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Cracked Teeth

Fractured Cusp. Fractured cusps usually occur when you bite down on something hard.  It is possible for a portion of the cusp to fracture off or the entire cusps.  Please have your dentist evaluate if the fracture area involved the pulp, which would indicate a root canal would be needed.  Please inform the dentist if any bleeding occurred.  Ideally the pulp would not be involved and the dentist would be able to restore the fractured cusp.


Vertically Cracked Tooth. This type of crack extends from the top of the chewing surface toward the roots.  Sometimes, the fracture extends below the gum tissue and the extent of the fracture cannot be determined without a conventional root canal. Once the root canal has been started, the extent of the fracture can be determined using our endodontic microscopes. If your dentist or Dr. Baker believes a small crack is present, a root canal will be recommended to protect the life of the tooth and prevent worsening the prognosis.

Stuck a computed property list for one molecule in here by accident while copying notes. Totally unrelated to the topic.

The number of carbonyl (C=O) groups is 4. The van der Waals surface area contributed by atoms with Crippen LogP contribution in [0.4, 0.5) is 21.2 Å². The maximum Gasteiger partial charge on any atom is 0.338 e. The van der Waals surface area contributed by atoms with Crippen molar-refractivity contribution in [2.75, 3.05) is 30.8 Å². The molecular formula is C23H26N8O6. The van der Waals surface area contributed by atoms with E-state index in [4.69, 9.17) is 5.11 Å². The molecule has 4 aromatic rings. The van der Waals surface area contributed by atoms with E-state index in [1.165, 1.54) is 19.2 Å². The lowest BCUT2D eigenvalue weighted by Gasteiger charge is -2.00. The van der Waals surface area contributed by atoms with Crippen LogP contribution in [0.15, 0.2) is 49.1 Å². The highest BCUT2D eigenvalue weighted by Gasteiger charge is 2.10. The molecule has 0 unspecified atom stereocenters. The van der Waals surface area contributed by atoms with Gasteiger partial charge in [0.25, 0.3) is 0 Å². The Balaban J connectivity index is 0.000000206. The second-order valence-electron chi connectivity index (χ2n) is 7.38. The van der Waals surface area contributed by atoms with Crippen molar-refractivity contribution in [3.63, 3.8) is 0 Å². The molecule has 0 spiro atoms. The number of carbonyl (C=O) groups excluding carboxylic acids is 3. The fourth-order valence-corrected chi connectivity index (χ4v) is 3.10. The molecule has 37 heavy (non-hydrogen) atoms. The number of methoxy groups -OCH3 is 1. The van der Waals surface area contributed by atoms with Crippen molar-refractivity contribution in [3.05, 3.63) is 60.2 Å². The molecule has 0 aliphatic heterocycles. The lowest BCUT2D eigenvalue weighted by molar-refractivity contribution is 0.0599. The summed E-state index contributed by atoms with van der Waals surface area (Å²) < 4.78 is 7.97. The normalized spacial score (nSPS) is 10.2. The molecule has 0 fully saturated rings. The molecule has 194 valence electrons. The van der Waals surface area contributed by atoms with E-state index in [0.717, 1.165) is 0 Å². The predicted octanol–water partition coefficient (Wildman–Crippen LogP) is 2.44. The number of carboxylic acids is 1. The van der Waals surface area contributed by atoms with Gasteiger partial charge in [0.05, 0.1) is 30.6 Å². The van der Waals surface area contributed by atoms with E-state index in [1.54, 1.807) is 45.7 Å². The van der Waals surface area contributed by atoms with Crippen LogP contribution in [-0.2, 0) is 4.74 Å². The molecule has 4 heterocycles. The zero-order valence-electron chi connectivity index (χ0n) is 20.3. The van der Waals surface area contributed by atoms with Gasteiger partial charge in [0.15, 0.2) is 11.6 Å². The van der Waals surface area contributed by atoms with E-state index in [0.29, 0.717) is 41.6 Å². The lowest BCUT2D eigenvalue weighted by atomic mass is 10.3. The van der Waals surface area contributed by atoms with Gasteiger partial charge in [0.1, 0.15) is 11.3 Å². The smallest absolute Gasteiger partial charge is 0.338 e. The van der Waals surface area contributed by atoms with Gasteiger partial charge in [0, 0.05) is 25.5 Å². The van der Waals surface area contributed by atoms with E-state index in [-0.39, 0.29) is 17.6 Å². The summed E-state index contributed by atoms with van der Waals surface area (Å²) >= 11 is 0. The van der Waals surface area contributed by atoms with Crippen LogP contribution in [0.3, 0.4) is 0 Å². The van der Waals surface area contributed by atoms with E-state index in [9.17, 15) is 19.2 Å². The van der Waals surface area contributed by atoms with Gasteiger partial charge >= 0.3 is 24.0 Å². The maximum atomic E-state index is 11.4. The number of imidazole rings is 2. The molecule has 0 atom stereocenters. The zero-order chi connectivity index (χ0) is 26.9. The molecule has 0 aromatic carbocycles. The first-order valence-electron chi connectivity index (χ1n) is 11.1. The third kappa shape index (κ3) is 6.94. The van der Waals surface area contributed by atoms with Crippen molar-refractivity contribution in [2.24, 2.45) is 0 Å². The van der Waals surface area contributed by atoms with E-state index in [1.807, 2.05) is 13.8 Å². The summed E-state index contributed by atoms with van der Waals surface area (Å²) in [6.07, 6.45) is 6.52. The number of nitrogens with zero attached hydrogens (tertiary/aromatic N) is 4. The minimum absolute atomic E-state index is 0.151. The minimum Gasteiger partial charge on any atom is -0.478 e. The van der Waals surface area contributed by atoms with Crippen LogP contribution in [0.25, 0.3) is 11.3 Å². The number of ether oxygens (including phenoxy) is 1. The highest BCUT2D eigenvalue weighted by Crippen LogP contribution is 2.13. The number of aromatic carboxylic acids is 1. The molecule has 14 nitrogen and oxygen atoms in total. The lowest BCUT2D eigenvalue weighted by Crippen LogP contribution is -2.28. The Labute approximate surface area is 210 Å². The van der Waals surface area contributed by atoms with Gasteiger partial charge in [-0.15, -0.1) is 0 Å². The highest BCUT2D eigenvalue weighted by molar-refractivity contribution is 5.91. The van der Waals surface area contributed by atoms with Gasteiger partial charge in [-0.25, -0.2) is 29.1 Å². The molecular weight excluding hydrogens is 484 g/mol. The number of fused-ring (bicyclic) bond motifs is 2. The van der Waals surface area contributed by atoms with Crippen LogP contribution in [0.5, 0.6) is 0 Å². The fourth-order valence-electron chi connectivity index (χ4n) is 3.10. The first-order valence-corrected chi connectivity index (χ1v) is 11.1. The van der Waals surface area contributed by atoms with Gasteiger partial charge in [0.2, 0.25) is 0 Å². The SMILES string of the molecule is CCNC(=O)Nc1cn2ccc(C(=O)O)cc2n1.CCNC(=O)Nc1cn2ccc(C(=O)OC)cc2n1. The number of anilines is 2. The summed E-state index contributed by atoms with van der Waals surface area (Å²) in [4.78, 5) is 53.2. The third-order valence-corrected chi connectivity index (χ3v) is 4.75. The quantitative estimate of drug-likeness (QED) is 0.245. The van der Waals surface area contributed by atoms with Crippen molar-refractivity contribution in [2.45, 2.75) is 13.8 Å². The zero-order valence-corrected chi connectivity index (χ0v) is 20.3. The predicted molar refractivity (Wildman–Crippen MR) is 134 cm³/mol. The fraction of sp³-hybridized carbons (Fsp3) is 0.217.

Split Tooth. If a tooth has a small-untreated fracture, it is possible the tooth might completely split over time. Depending where the split is located will determine if the tooth or any part of the tooth can be saved. Sometimes, a portion of the tooth can be saved with a guarded prognosis.  Treatment of a split tooth would involve consulting with your dentist.



Vertical Root Fracture. A vertical root fracture begins at the tip of the root and extends to the crown or chewing surface.  Some patients experience extensive pain or discomfort when biting down.  Treatment would involve endodontic surgery if Dr. Baker feels the tooth can be saved. Otherwise the tooth will have to be extracted.